Wyoming Doomsday Bill
Though it might be a popular trend in sci-fi movies, doomsday is a very real foreboding topic amongst 2012 doomsayers. With the Mayan calendar ending, economic turmoil around the globe and a multitude of environmental flares, some believe that all signs point to the end of days. Reuters

Though it might be a popular trend in sci-fi movies, doomsday is a very real and foreboding topic among 2012 doomsayers. With a long epoch in the Mayan calendar ending Dec. 21, economic turmoil around the globe, and a multitude of environmental challenges and catastrophes, some believe that all signs point to the end of days.

Wyoming, however, will be prepared if the apocalypse comes. Republiblican state Rep. David Miller has drafted what is being dubbed the Wyoming Doomsday Bill in response to economic instability in the U.S. and abroad.

If enacted, the Wyoming Doomsday Bill would establish a task force to study governmental continuity in case of a disruption in federal government operations; providing for a report; providing appropriations; and providing for an effective date, according to the bill's text. The bill also includes a clause about providing an alternative currency if the U.S. dollar fails.

Some measures were removed from the bill to ensure its approval, such as a clause about a poison-pill amendment that aimed at authorizing landlocked Wyoming to implement a draft, raise a standing army, marine corps, navy and air force and acquire strike aircraft and an aircraft carrier.

In other words, it would study how a significant catastrophe, like an economic meltdown, a shortage of food or energy, or a constitutional crises, would affect the state, according to The Daily Caller via Yahoo! News.

The conservative Web site reports that the task force listed in the Wyoming Doomsday Bill includes state lawmakers, the director of the Wyoming Department of Homeland Security, the state attorney general, the state adjutant general, the director of the Wyoming Department of Agriculture and the director of the state Oil and Gas Conservation Commission.

This isn't about doomsday, Miller told The Daily Caller. It is just planning. I don't want people thinking that the federal government is going to be there every step of the way to solve all of their problems.

Things can happen fast. And if something serious were to happen to Wyoming, I'm not expecting a bunch of Federales to show up and save us.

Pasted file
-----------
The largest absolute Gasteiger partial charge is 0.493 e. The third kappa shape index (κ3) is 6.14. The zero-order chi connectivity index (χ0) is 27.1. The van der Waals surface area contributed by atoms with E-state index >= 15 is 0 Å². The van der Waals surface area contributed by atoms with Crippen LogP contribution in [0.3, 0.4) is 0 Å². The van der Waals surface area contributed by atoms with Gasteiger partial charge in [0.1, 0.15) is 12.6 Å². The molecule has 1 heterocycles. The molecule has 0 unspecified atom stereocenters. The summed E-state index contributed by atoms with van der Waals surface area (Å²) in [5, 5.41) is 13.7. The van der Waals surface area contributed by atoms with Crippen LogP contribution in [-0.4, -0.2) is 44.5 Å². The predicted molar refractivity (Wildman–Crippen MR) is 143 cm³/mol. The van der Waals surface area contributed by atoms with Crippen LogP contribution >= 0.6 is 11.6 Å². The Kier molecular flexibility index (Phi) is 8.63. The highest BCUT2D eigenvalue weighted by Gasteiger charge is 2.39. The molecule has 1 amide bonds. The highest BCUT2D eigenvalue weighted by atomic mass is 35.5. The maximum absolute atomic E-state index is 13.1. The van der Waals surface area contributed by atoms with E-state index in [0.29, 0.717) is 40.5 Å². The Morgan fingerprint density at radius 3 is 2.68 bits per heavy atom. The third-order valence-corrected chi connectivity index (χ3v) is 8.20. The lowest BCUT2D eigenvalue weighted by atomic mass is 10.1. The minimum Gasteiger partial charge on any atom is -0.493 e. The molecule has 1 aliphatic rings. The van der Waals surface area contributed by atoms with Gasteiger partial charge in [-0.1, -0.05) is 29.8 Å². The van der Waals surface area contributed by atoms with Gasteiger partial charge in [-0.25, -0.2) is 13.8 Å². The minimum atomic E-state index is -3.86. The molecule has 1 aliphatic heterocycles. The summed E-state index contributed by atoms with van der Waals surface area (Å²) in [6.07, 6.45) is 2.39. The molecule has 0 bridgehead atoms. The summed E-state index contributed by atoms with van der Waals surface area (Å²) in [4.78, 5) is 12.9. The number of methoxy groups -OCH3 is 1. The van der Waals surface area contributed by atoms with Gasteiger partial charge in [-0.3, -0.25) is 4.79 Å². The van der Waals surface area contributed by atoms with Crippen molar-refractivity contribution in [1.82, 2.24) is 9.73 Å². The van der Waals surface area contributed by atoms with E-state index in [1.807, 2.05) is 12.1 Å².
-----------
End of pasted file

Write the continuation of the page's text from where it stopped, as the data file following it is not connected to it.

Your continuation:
Miller pointed to disasters like Hurricane Katrina in 2005, the Louisiana calamity that left thousands of American citizens stranded without food or shelter for days.

Miller said that although critics on the left have exaggerated the contents of the legislation, the Wyoming Doomsday Bill is intended simply establish a study and set forth a list of recommendations. It would not result in any government action.

I don't think there's anyone in this room today what would come up here and say that this country is in good shape, that the world is stable and in good shape--because that is clearly not the case, Republican state Rep. Lorraine Quarberg told the Casper Star Tribune on Friday.

To put your head in the sand and think that nothing bad's going to happen, and that we have no obligation to the citizens of the state of Wyoming to at least have the discussion, is not healthy.

This bill comes at a time when many ordinary citizens and economists alike believe that economic distress spells disaster.

In September, Economic Cycle Research Institute co-founder Lakshman Achuthan declared that it's going to get a lot worse before it gets better. The vicious cycle is starting where lower sales, lower production, lower employment and lower income [leads] back to lower sales, he told The Daily Ticker. He said, at the time, that the economic recovery had been subpar by nearly all measures.

Just because it looks and feels a certain way doesn't mean it's a recession, he said. You haven't seen anything yet. It's going to get a lot worse.

Despite the fact the unemployment rate might have lowered somewhat, the Wyoming Doomsday Bill further proves that American citizens remain apprehensive.

I do think states should prepare for a financial collapse or natural disaster, Jackson, Wyo., resident Ben Tucker told The Daily Caller. Individuals should prepare for it, counties should prepare for it and states should prepare for it.